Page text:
Or maybe the problem was when we thought that it would be a good idea for the church to follow business models in the first place. Maybe what we should do is stop trying to be like the business world and start trying to be the church. Maybe God has a better model for the church than a market-driven consultation firm.

Or maybe we just go with it, declare some version of “bankruptcy” like GM did, and come out the other side with the ecclesial version of “leaner and meaner.” What would denominational bankruptcy look like? Tossing the Book of Discipline out and starting from scratch?

What would a simpler, smaller, and less cluttered church look like, and what would we be able to do for the sake of the greatest of all great ideas?

6 comments:

Stephanie Moore said...

Elaine Heath writes, "In the United States the temptation is not so different. We do not think of our neighbors and hear Jesus say, "I thirst." Instead we think of giving units, salaries, health insurance, new sanctuaries, cutting-edge music, and the big church that is taking all our young people with its dynamic youth pastor and exciting trips. How can we ever compete with that? we ask ourselves. We just are not entertaining enough.

Bro. Dave said...

I agree with your assessment of the situation. And I think, yes, we SHOULD declare bankruptcy -- perhaps even spiritual bankruptcy -- cut middle managers (even some execs), close underperforming churches of all sizes, rethink the mission, and come out on the other side "leaner and meaner"... and focused on real ministry!

Anonymous said...

Thanks Rev Andy
Finally - Yes - That's exactly how it should be, in my humble opinion. And you wrote it so well!
Christine Coble

Stresspenguin said...

Bro. Dave said what I was gonna say.

Anonymous said...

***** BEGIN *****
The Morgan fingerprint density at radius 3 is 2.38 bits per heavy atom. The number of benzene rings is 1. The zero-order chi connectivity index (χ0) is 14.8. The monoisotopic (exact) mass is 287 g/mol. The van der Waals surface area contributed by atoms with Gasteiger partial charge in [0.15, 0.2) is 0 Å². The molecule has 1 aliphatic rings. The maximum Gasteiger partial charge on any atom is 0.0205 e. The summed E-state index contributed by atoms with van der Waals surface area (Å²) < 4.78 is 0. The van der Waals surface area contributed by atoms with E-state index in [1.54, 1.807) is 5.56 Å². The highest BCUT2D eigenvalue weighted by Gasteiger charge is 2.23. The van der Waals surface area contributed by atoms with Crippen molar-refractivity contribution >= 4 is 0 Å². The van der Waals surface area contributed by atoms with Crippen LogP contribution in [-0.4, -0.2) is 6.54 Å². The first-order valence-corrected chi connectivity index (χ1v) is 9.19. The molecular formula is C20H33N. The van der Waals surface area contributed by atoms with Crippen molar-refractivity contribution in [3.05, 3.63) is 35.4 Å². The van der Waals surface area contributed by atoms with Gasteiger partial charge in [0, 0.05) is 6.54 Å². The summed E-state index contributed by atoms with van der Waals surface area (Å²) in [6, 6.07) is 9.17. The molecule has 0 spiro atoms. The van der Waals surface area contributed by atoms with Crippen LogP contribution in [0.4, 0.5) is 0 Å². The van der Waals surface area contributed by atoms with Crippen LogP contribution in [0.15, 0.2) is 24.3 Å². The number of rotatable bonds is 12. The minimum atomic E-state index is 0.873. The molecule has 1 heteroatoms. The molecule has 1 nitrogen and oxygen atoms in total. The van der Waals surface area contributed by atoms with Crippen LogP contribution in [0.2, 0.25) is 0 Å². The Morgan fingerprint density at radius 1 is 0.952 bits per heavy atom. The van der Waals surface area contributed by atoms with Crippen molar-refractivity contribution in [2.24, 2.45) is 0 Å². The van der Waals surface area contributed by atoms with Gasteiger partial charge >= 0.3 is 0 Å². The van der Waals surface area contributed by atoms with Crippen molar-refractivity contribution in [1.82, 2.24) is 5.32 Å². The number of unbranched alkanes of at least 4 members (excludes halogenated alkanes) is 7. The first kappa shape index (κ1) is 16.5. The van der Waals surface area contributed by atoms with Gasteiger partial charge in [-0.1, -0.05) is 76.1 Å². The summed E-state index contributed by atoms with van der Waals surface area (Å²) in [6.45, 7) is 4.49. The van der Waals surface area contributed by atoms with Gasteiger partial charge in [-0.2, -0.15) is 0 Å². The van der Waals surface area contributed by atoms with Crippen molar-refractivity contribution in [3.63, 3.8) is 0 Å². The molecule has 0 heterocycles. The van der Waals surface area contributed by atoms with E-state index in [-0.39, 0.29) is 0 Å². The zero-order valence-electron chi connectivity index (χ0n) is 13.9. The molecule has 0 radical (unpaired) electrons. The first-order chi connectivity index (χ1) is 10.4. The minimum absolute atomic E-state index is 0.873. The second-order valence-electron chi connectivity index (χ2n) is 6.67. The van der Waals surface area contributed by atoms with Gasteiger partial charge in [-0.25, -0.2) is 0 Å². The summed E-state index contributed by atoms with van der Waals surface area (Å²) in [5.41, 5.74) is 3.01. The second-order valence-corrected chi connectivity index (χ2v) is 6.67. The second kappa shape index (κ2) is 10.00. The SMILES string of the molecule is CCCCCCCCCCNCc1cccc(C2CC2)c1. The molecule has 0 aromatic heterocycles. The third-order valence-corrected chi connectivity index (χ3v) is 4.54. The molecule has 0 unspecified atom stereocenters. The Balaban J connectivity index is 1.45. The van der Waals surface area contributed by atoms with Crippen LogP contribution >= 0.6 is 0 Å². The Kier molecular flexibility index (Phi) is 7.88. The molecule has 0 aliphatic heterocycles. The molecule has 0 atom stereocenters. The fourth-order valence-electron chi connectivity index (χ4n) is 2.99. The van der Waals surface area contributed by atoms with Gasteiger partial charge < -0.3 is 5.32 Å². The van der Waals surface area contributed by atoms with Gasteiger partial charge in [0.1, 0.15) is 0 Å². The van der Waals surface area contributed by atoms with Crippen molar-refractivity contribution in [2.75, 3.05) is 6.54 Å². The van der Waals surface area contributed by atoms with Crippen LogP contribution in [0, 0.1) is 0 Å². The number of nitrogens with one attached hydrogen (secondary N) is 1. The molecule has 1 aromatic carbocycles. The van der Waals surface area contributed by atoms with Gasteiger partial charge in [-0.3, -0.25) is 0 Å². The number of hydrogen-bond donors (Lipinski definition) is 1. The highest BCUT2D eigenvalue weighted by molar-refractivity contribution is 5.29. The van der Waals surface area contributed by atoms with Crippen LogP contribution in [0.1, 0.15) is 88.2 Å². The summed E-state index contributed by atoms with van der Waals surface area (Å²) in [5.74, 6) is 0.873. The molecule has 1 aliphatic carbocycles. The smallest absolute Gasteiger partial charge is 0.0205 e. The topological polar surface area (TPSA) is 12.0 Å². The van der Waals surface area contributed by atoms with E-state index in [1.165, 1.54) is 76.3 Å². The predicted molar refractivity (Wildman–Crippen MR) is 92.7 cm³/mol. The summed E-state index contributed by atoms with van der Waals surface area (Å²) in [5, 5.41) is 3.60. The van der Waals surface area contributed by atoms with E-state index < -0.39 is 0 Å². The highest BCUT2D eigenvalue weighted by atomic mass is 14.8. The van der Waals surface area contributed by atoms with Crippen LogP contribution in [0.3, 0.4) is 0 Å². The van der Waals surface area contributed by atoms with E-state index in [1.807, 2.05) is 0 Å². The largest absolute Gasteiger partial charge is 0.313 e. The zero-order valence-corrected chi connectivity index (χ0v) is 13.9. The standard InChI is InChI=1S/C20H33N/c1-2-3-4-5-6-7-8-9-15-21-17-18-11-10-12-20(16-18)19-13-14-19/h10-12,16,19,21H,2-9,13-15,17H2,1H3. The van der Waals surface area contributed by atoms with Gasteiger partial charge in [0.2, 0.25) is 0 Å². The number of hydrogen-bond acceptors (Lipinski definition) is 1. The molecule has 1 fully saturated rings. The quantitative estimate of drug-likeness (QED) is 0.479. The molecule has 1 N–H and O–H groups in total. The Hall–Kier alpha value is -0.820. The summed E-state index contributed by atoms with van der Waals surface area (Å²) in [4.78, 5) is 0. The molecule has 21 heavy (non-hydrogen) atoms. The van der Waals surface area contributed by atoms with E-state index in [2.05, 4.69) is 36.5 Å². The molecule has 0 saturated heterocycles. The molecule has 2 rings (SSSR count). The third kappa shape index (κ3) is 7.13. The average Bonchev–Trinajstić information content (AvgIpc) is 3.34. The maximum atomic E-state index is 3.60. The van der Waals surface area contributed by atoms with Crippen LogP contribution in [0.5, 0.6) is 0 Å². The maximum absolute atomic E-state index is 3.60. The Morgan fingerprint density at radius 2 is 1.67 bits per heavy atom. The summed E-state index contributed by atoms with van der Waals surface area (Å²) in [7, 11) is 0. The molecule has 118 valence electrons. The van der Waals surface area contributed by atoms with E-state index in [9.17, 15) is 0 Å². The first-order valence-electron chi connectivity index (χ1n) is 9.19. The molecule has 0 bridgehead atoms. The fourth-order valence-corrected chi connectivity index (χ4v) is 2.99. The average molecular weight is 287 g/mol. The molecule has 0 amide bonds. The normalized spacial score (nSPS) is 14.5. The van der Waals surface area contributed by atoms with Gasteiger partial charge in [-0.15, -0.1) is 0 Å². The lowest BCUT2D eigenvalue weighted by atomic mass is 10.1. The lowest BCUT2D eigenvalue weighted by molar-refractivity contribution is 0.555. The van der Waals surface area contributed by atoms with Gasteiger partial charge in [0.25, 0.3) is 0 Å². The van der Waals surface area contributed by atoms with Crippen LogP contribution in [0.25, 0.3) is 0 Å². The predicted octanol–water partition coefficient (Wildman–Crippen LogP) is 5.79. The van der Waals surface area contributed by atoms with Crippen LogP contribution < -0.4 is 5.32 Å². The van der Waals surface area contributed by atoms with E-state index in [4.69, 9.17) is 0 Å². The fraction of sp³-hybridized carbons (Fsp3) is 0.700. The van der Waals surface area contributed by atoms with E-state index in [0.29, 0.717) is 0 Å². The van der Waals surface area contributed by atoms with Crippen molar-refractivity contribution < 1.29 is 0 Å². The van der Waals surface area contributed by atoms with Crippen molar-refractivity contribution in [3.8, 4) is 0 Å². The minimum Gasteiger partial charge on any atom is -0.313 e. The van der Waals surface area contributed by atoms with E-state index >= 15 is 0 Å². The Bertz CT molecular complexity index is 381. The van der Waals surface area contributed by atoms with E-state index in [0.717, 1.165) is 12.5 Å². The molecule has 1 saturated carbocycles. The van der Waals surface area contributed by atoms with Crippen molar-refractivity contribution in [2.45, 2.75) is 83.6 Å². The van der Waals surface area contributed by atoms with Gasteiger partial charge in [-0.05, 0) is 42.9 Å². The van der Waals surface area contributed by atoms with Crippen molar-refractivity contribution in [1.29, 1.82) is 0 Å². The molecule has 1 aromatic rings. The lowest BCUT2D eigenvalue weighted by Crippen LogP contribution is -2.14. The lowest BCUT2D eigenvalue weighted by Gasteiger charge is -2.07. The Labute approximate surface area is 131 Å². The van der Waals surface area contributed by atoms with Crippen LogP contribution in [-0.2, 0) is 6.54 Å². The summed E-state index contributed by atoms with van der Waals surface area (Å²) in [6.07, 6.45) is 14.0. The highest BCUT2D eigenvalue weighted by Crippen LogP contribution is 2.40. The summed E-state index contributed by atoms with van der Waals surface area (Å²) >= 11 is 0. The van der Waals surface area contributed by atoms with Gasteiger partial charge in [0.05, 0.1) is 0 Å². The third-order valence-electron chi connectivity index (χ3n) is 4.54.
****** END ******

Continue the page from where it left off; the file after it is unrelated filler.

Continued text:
Or maybe the problem was when we thought that it would be a good idea for the church to follow business models in the first place. Maybe what we should do is stop trying to be like the business world and start trying to be the church. Maybe God has a better model for the church than a market-driven consultation firm.

Andy:

Great post. The above paragragh jumped out at me. I picked up a book yesterday that you may already be familiar with that pretty much captured this point in the introduction. It is John MacArthur's "The Book on Leadership" (2004). I have yet to complete this book, but MacArthur's point is that the bible has many examples of successful leadership styles that can yeild fruitful ministries (ie successful organizations - presumably churches); yet many wish to emulate "successful", fashionable models from the secular world.
Just food for thought.

Best,
Joseph

Kyleinkc said...

There are way to many small churches in UMC and many of them are still open because of the politics of the church not because of the mission of the church. The medium to large church is the present and our future. It is time to close many buildings. Notice I said buildings because many of them stopped being a church years ago.